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Journal of Oncology
Volume 2013 (2013), Article ID 165014, 5 pages
Clinical Study

Circulating Prostate Cells Found in Men with Benign Prostate Disease Are P504S Negative: Clinical Implications

1Division of Medicine, Hospital Carabineros of Chile, Simón Bolívar 2200, Ñuñoa, 7770199 Santiago, Chile
2Instituto de BioOncología, Avenida Salvador 95, Oficina 95, Providencia, 7500710 Santiago, Chile
3Circulating Tumor Cell Unit, Faculty of Medicine Universidad Mayor, Renato Sánchez 4369, Las Condes, 7550224 Santiago, Chile
4Faculty of Medicine, Universidad Diego Portales, Manuel Rodriguez Sur 415, 8370179 Santiago, Chile
5Urology Service, Hospital Carabineros of Chile, Simón Bolívar 2200, Ñuñoa, 7770199 Santiago, Chile
6Radiotherapy, Fundación Arturo López Pérez, Rancagua 899, Providencia, 7500921 Santiago, Chile

Received 9 December 2012; Revised 3 March 2013; Accepted 23 March 2013

Academic Editor: Thomas Rutherford

Copyright © 2013 Nigel P. Murray et al. This is an open access article distributed under the Creative Commons Attribution License, which permits unrestricted use, distribution, and reproduction in any medium, provided the original work is properly cited.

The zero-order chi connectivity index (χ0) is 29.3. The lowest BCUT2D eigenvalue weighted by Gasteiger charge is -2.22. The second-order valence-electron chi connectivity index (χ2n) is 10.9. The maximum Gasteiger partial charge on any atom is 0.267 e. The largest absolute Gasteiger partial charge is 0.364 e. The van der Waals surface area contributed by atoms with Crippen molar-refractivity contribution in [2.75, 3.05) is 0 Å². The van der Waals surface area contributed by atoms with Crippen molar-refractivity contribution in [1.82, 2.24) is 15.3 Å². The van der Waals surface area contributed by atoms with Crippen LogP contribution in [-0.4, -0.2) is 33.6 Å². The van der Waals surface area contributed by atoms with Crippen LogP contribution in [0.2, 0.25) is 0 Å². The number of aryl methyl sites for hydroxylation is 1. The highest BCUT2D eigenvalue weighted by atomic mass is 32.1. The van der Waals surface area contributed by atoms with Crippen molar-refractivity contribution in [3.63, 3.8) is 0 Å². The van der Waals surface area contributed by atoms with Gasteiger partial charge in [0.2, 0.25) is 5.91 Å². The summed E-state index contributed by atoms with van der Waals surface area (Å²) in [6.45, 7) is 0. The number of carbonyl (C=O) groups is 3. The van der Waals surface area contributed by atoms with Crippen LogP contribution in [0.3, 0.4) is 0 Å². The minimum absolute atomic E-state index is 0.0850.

Introduction. Developments in immunological and quantitative real-time PCR-based analysis have enabled the detection, enumeration, and characterization of circulating tumor cells (CTCs). It is assumed that the detection of CTCs is associated with cancer, based on the finding that CTCs can be detected in all major cancer and not in healthy subjects or those with benign disease. Methods and Patients. Consecutive men, with suspicion of prostate cancer, had blood samples taken before prostate biopsy; mononuclear cells were obtained using differential gel centrifugation and CPCs detecting using anti-PSA immunocytochemistry. Positive samples underwent further classification with anti-P504S. Results. 329 men underwent prostate biopsy; of these men 83 underwent a second biopsy and 44 a third one. Of those with a biopsy negative for cancer, 19/226 (8.4%) had CPCs PSA (+) P504S (−) detected at first biopsy, 6/74 (8.1%) at second biopsy, and 5/33 (15.2%) at third biopsy. Men with cancer-positive biopsies did not have PSA (+) P504S (−) CPCs detected. These benign cells were associated with chronic prostatitis. Conclusions. Patients with chronic prostatitis may have circulating prostate cells detected in blood, which do not express the enzyme P504S and should be thought of as benign in nature.